Still newlyweds, we were holding hands and happy for a cheap date. Our lives were unrecognizable compared to a year ago. It was 1989 and Mike had a college degree neatly tucked under his belt; I had drop-out status under mine -- pinching hard. I had married him with the condition that I could stay in school to finish my last year of college. I was nineteen years old at the time of our plan, and still naïve to how life's unfolding doesn't always mirror the best-laid plans.
Mike had had a string of career doors slammed shut in his face. His desire to become an FBI agent (believe it or not) was so intense, he was willing to get into any federal department as a stepping stone - including border patrol and internal revenue. Bluuuh! Federal exam after exam led nowhere. He didn't even pass the Spanish exam, and he's bi-lingual! God was just flat out saying, "No."
With our wedding date looming large, Mike called his cousin in New Orleans, the president of a local grocery store chain, and we both ended up with gracious job offers. We returned from our honeymoon to foreign lives: a new city, new jobs, a search for a new church and new friends. New furniture, new-found freedom (we had both been living with our parents), and nothing that resembled the lives we had known and loved. The only constant was each other, and even that was different because we were trying to get comfortable in our new grown-up roles of husband and wife. It felt like someone had kidnapped us from out of our own lives and dropped us in someone else's.
Mike was terribly unhappy as a grocery store manager, and one night he rolled over in bed and said, "Dawn, God is calling me into ministry. I'm going to call the seminary on the other side of town tomorrow."
Giving no credence to the gravity of his confession, I flippantly said "Why not? God's closed every other door so far, what do you have to lose?" And with that, I rolled over, stewing about his broken promise that I would be the student. We had moved across state lines, and that meant a college transfer and out-of-state tuition unless I waited a year to establish residency. That night, God graced me with sleep before my cheek felt the distinct draft from doors flying wide open.
Six months into our marriage, we were now living in the married dorm. God moved us from the bottom to the top of a year-long waiting list for housing, and we never did figure out how that door flew from its hinges. Mike was elated the night he showed me the humble room. I was trying to hide my tears. The cinder-block walls and institutional tile floor I surmised to be a jail cell. Mike, who had hated every minute of higher education, was once more the student; and I, who was itching to return to the classroom, was banished to the workforce.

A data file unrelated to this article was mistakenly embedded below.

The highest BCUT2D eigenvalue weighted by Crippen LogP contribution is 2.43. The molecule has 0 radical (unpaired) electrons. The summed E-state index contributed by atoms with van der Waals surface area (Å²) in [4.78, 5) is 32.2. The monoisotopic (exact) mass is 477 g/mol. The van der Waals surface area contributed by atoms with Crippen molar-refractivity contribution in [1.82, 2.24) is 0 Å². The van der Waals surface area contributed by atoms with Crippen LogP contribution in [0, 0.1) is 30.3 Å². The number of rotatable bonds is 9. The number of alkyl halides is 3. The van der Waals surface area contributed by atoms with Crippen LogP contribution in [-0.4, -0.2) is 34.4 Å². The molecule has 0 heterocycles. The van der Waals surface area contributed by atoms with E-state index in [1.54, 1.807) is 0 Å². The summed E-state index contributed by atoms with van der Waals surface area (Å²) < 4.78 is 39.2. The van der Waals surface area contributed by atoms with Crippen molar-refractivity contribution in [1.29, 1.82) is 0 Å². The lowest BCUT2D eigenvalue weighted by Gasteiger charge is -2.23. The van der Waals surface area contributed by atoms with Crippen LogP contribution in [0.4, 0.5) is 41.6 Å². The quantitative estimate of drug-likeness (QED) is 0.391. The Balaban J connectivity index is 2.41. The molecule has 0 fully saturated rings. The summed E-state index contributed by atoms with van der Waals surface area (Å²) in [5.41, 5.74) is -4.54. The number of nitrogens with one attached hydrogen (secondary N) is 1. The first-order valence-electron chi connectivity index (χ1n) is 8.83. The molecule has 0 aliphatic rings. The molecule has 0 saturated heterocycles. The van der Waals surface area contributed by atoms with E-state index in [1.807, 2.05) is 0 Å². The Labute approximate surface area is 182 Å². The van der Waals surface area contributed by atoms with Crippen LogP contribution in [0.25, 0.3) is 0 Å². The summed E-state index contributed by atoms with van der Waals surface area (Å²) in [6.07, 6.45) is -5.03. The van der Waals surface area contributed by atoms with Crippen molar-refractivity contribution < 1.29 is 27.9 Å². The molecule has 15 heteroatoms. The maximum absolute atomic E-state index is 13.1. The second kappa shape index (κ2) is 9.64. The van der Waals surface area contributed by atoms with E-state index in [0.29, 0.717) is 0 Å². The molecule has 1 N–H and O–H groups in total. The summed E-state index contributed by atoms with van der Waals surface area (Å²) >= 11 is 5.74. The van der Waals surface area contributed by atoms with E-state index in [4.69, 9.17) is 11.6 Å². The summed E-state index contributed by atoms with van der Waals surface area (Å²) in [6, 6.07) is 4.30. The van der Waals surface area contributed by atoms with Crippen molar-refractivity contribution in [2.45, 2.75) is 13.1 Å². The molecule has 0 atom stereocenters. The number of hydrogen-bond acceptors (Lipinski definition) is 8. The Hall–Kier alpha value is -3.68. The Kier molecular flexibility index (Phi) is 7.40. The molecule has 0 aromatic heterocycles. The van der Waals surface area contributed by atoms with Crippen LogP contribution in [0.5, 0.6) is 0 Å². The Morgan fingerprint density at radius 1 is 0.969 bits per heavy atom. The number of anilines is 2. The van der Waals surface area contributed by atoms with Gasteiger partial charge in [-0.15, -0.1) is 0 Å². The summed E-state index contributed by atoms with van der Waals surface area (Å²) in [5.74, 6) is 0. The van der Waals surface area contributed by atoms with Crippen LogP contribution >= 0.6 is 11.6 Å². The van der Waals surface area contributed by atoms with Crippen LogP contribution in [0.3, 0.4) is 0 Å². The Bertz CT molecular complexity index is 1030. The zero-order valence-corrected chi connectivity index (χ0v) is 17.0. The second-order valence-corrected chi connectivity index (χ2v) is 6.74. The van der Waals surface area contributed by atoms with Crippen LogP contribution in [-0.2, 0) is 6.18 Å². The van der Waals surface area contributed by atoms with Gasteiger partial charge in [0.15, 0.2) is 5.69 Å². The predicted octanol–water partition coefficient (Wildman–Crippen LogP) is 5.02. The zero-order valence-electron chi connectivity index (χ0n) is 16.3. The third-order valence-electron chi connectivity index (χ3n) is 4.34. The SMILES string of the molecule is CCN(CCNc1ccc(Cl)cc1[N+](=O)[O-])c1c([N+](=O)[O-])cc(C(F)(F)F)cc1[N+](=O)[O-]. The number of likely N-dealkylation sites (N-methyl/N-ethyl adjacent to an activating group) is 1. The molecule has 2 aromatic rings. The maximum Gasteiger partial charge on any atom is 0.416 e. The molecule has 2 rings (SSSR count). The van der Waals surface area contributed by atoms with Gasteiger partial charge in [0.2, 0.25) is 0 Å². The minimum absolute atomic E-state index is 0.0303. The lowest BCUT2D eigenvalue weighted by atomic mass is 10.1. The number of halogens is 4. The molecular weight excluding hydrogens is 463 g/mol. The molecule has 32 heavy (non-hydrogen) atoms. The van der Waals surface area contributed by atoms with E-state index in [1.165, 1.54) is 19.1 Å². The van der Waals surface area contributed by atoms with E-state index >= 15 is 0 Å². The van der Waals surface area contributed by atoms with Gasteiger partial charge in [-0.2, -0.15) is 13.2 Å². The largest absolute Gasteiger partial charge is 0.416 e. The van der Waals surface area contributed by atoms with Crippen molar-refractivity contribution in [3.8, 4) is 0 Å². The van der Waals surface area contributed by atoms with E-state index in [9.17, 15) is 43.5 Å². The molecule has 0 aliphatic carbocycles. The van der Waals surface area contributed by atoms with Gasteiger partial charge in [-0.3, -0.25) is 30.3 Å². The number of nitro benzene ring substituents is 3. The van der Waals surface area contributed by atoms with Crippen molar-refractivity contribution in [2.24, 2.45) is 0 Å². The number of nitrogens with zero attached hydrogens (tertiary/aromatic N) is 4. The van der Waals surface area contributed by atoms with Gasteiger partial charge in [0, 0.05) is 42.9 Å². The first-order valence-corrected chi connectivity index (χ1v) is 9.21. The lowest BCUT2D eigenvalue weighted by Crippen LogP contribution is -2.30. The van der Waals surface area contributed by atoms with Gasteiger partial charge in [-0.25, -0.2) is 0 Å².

And thus began the three years of seminary that Mike crammed into two. The sweetest years of our lives.
That heavy Spring night, Mike and I entered the chapel doors to a Steven Curtis Chapman concert. He was fairly new to the Christian music scene back then -- the chapel had a seating capacity of 250. He played with the passion and heart of someone on the front end of not-so-sure-this-will-work-out-as-a-career. It was raw and zealous. He did things with a guitar that were musical genius, and he left it all on the stage that night. Somewhere about two thirds of the way through, he dimmed the lights, dragged a stool center-stage and strummed mindlessly, spoke from the heart, and sang a quiet song or three as if we were really in his living room. It was very intimate. Among those songs was "My Redeemer Is Faithful and True."
And while I was cooking tonight's dinner yesterday morning, darn if that song from long ago didn't fill my kitchen with the sweet memory. I stopped chopping peppers and stood before the singing computer to testify through song with my heaven-raised hands. My mouth formed the words, but my mind raced to that splendid night so long ago and back: across every night -- two decades worth -- until now. I surveyed years of God's goodness and provision.
How does one say thank you for a lifetime of such faithfulness and mercy?
We will try again tonight, Mike and I and our three children. We will gather at the kitchen table and bow our heads in reverence before we eat. A recipe that has warmed me through years of winter nights. A man who has loved me and nourished me body, soul, and spirit. Our children who carry us into their futures. And a God who touches it all with his love. This is grace, served warm and hearty.
Baked Bean Stew
1 large can of pork and beans
1 can kidney beans
1 small can chili with no beans
1 can fiesta corn
1 8oz can tomato sauce
1 lb ground beef, browned and drained
1 chopped onion
1 chopped bell pepper
1/4 cup ketchup
2 tablespoons worchestershire sauce
Combine in slow-cooker and simmer 4-6 hours on high. Serve with soda crackers. Partake with family, friends, and fellowship.
Chatting at the Sky is wrapping up a series on grace. If you'd like to explore more grace, join in or read more over there.